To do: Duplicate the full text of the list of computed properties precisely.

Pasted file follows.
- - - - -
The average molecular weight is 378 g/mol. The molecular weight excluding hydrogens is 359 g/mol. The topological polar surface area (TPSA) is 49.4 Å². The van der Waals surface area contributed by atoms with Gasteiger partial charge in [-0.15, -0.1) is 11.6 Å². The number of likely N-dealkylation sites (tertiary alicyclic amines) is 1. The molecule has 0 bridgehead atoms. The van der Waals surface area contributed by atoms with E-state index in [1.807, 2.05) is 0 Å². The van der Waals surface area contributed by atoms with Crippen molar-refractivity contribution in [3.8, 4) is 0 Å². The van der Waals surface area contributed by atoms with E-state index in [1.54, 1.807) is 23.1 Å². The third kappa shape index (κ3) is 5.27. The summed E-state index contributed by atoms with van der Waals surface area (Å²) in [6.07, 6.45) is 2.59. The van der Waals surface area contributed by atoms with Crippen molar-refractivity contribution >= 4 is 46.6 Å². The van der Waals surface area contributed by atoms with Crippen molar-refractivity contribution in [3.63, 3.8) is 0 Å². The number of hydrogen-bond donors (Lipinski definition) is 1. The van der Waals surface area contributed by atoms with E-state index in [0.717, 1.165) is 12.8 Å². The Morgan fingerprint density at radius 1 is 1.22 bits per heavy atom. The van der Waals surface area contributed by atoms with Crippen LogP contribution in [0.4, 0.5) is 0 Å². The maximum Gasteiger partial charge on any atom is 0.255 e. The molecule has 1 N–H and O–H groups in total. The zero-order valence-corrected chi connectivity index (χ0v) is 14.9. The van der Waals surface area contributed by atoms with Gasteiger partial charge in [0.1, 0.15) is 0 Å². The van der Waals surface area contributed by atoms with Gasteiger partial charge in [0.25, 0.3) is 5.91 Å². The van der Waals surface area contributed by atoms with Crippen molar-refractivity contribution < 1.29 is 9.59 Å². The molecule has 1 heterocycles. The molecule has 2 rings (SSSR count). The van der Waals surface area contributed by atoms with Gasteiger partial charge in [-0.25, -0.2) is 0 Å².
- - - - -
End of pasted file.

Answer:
The average molecular weight is 378 g/mol. The molecular weight excluding hydrogens is 359 g/mol. The topological polar surface area (TPSA) is 49.4 Å². The van der Waals surface area contributed by atoms with Gasteiger partial charge in [-0.15, -0.1) is 11.6 Å². The number of likely N-dealkylation sites (tertiary alicyclic amines) is 1. The molecule has 0 bridgehead atoms. The van der Waals surface area contributed by atoms with E-state index in [1.807, 2.05) is 0 Å². The van der Waals surface area contributed by atoms with Crippen molar-refractivity contribution in [3.8, 4) is 0 Å². The van der Waals surface area contributed by atoms with E-state index in [1.54, 1.807) is 23.1 Å². The third kappa shape index (κ3) is 5.27. The summed E-state index contributed by atoms with van der Waals surface area (Å²) in [6.07, 6.45) is 2.59. The van der Waals surface area contributed by atoms with Crippen molar-refractivity contribution >= 4 is 46.6 Å². The van der Waals surface area contributed by atoms with Crippen molar-refractivity contribution in [3.63, 3.8) is 0 Å². The number of hydrogen-bond donors (Lipinski definition) is 1. The van der Waals surface area contributed by atoms with E-state index in [0.717, 1.165) is 12.8 Å². The Morgan fingerprint density at radius 1 is 1.22 bits per heavy atom. The van der Waals surface area contributed by atoms with Crippen LogP contribution in [0.4, 0.5) is 0 Å². The maximum Gasteiger partial charge on any atom is 0.255 e. The molecule has 1 N–H and O–H groups in total. The zero-order valence-corrected chi connectivity index (χ0v) is 14.9. The van der Waals surface area contributed by atoms with Gasteiger partial charge in [0.1, 0.15) is 0 Å². The van der Waals surface area contributed by atoms with Gasteiger partial charge in [0.25, 0.3) is 5.91 Å². The van der Waals surface area contributed by atoms with Crippen molar-refractivity contribution < 1.29 is 9.59 Å². The molecule has 1 heterocycles. The molecule has 2 rings (SSSR count). The van der Waals surface area contributed by atoms with Gasteiger partial charge in [-0.25, -0.2) is 0 Å².